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Tuned In — Almost Tuned Out

by David Brock on June 23rd, 2008

I have mixed feelings writing about “Tuned In” by Craig Stull, Phil Myers, and David Scott. I had extremely high expectations of the book—I have such respect for the work they have done. I read their blog, listened to webinars, and waited eagerly for my copy. They recently sent be a proof version, which I read the first evening I received it.

Unfortunately, the book is very disappointing. They have an outstanding, though not original, set of premises, but their coverage is superficial. As one review stated, they seem to focus more on “sound bites” than on substantive exploration of the points they make.

They start by talking about “Tuned In” companies and leaders, seeking to understand their customer’s problems, creating products/services that “resonate.” Not a novel concept — they use the term resonate, another famous consultant uses “Wow,” and there are countless other terms used in the literature. But that’s acceptable, everyone has their own terminology they want to leverage.

They further go on to discuss the concepts being easy to understand, but the challenge comes in the execution–this is where organizations fail to be “Tuned In.” I am expecting the rest of the book to focus in some level of detail about how to execute the principles. This is where the book falls far short of my expectations.

The authors never dive deeply into the issues, giving insight on how they or Tuned In organizations have addressed the issues. For example, they state you have to understand your customers’ problems–both stated and unstated–suggesting interviews to discover this. Correctly, they state it is difficult in an interview to understand unstated problems, but fail to go in depth into how you might discover these.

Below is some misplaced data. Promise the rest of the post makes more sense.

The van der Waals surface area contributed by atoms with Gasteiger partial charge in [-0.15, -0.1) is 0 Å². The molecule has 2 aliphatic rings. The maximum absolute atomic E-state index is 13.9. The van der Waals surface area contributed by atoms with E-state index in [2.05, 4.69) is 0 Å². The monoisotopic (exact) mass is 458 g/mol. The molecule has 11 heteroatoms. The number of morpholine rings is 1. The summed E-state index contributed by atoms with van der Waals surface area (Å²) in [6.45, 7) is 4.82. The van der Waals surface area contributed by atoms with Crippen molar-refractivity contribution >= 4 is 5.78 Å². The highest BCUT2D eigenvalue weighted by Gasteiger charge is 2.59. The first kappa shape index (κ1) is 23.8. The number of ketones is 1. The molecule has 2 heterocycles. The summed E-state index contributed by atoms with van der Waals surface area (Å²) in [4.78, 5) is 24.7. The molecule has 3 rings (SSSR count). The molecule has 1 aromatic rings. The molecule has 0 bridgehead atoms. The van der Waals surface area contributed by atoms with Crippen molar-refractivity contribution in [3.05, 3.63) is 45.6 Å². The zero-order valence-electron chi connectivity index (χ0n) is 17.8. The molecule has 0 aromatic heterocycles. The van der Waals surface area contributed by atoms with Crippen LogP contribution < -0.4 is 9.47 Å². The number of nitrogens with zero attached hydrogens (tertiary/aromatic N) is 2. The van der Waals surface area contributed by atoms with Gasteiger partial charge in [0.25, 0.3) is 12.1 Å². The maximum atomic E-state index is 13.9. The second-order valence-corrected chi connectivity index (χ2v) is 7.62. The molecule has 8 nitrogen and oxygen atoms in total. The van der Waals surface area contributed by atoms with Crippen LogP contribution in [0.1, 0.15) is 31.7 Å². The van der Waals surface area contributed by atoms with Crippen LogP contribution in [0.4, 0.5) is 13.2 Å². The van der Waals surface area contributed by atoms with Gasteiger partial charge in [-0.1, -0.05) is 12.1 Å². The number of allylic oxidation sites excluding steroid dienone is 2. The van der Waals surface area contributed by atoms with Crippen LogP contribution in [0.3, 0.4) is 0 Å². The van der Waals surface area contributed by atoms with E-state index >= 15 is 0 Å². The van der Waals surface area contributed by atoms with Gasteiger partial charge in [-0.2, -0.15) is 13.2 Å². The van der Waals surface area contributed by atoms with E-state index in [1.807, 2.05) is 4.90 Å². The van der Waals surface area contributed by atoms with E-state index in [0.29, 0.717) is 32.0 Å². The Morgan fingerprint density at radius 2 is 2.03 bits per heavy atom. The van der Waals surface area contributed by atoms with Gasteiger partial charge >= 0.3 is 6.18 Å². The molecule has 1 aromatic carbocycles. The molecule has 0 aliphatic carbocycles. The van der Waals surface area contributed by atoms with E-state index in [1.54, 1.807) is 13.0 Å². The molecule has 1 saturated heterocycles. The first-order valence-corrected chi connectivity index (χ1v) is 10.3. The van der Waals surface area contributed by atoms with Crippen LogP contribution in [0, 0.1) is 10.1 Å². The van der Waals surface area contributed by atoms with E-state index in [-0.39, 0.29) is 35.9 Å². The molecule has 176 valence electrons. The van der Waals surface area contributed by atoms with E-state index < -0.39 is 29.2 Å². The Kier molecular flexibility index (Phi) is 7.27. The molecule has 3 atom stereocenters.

As another example, they state that greatest opportunities are not likely to lie with your current customers, but with potential customers. A chart in the book shows roughly 70% of the opportunity lies with these potential customers (how they came up with that chart is not supported). To cap it all off, their discussion of the importance of potential customers is 8 sentences long — through the rest of the book they remind you to talk to these, but never assess in depth. Where is the substantive discussion of this premise? Where are the results of the 1000’s of people they claimed to have interviewed?

I could go on with countless examples of lost opportunities to provide real substance, useful to all business leaders. My intent, however, is not to bash the book.

I feel terrible about this review–perhaps my expectations were too high—but a lot of the PR around this book set expectations very high. I have tried to find some redeeming value to the book, wanting to help in some way, but am honestly struggling. Some possibilities:
  • The concepts are interesting, though not novel. However, I find it interesting to see different people’s take on the issues. I always learn something.
  • The examples are interesting–very superficial, but it is interesting to hear how companies apply some of these principles.
  • Because the treatment is superficial, it is a very fast read–so you don’t have to invest a whole lot of time. The most useful thing is the summary at the end of each chapter.
  • You can get the key points of the book by reading the stuff available at the web site and in related materials. You may want to consider that alternative.
  • It’s only $18.45 at Amazon. If you aren’t in a hurry, wait a few months, I’m sure a lot of used copies will come available.
If the authors happen to see this, my apologies. My expectations, based on my respect for your work may have been too high. I know you labored hard on the book. I know there is a lot more substance you could have presented—substance that could be very meaningful to all readers–I wish you had taken the time to present it.

Book CoverFor a free peek at Sales Manager Survival Guide, click the picture or link.  You’ll get the Table of Contents, Foreword, and 2 free Chapters.  Free Sample

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